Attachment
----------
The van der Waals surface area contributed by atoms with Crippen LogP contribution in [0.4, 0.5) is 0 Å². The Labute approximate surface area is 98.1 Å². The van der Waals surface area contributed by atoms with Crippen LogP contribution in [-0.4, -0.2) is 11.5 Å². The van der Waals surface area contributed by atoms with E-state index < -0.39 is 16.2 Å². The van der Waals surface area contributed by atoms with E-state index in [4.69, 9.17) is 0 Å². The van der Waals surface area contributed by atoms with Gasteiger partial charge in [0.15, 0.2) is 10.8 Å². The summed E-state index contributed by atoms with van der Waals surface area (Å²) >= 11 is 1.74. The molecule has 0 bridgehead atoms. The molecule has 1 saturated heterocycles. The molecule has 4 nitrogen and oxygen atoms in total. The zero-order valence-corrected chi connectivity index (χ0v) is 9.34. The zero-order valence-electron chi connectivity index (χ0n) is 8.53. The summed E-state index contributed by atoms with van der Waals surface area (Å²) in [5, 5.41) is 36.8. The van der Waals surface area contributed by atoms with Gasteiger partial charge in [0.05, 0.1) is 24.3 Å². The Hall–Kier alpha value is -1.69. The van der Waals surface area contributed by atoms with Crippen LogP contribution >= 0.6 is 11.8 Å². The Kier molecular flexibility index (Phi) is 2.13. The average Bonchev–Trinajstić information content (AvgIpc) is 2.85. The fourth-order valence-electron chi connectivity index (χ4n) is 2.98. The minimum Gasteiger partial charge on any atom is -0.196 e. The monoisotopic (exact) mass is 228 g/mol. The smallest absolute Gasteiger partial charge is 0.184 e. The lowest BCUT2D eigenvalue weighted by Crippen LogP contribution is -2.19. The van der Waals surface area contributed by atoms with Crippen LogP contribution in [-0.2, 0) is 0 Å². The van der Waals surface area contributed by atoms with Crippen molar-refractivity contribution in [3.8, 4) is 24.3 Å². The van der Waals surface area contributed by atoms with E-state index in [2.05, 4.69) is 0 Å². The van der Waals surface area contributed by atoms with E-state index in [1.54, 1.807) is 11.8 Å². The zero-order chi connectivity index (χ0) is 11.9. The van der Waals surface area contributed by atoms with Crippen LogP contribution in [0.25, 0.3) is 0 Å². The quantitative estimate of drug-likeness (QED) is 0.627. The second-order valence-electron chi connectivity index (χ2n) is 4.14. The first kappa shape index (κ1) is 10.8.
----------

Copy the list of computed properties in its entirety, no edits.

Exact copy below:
The van der Waals surface area contributed by atoms with Crippen LogP contribution in [0.4, 0.5) is 0 Å². The Labute approximate surface area is 98.1 Å². The van der Waals surface area contributed by atoms with Crippen LogP contribution in [-0.4, -0.2) is 11.5 Å². The van der Waals surface area contributed by atoms with E-state index < -0.39 is 16.2 Å². The van der Waals surface area contributed by atoms with E-state index in [4.69, 9.17) is 0 Å². The van der Waals surface area contributed by atoms with Gasteiger partial charge in [0.15, 0.2) is 10.8 Å². The summed E-state index contributed by atoms with van der Waals surface area (Å²) >= 11 is 1.74. The molecule has 0 bridgehead atoms. The molecule has 1 saturated heterocycles. The molecule has 4 nitrogen and oxygen atoms in total. The zero-order valence-corrected chi connectivity index (χ0v) is 9.34. The zero-order valence-electron chi connectivity index (χ0n) is 8.53. The summed E-state index contributed by atoms with van der Waals surface area (Å²) in [5, 5.41) is 36.8. The van der Waals surface area contributed by atoms with Gasteiger partial charge in [0.05, 0.1) is 24.3 Å². The Hall–Kier alpha value is -1.69. The van der Waals surface area contributed by atoms with Crippen LogP contribution >= 0.6 is 11.8 Å². The Kier molecular flexibility index (Phi) is 2.13. The average Bonchev–Trinajstić information content (AvgIpc) is 2.85. The fourth-order valence-electron chi connectivity index (χ4n) is 2.98. The minimum Gasteiger partial charge on any atom is -0.196 e. The monoisotopic (exact) mass is 228 g/mol. The smallest absolute Gasteiger partial charge is 0.184 e. The lowest BCUT2D eigenvalue weighted by Crippen LogP contribution is -2.19. The van der Waals surface area contributed by atoms with Crippen LogP contribution in [-0.2, 0) is 0 Å². The van der Waals surface area contributed by atoms with Crippen molar-refractivity contribution in [3.8, 4) is 24.3 Å². The van der Waals surface area contributed by atoms with E-state index in [2.05, 4.69) is 0 Å². The van der Waals surface area contributed by atoms with E-state index in [1.54, 1.807) is 11.8 Å². The zero-order chi connectivity index (χ0) is 11.9. The van der Waals surface area contributed by atoms with Crippen LogP contribution in [0.25, 0.3) is 0 Å². The quantitative estimate of drug-likeness (QED) is 0.627. The second-order valence-electron chi connectivity index (χ2n) is 4.14. The first kappa shape index (κ1) is 10.8.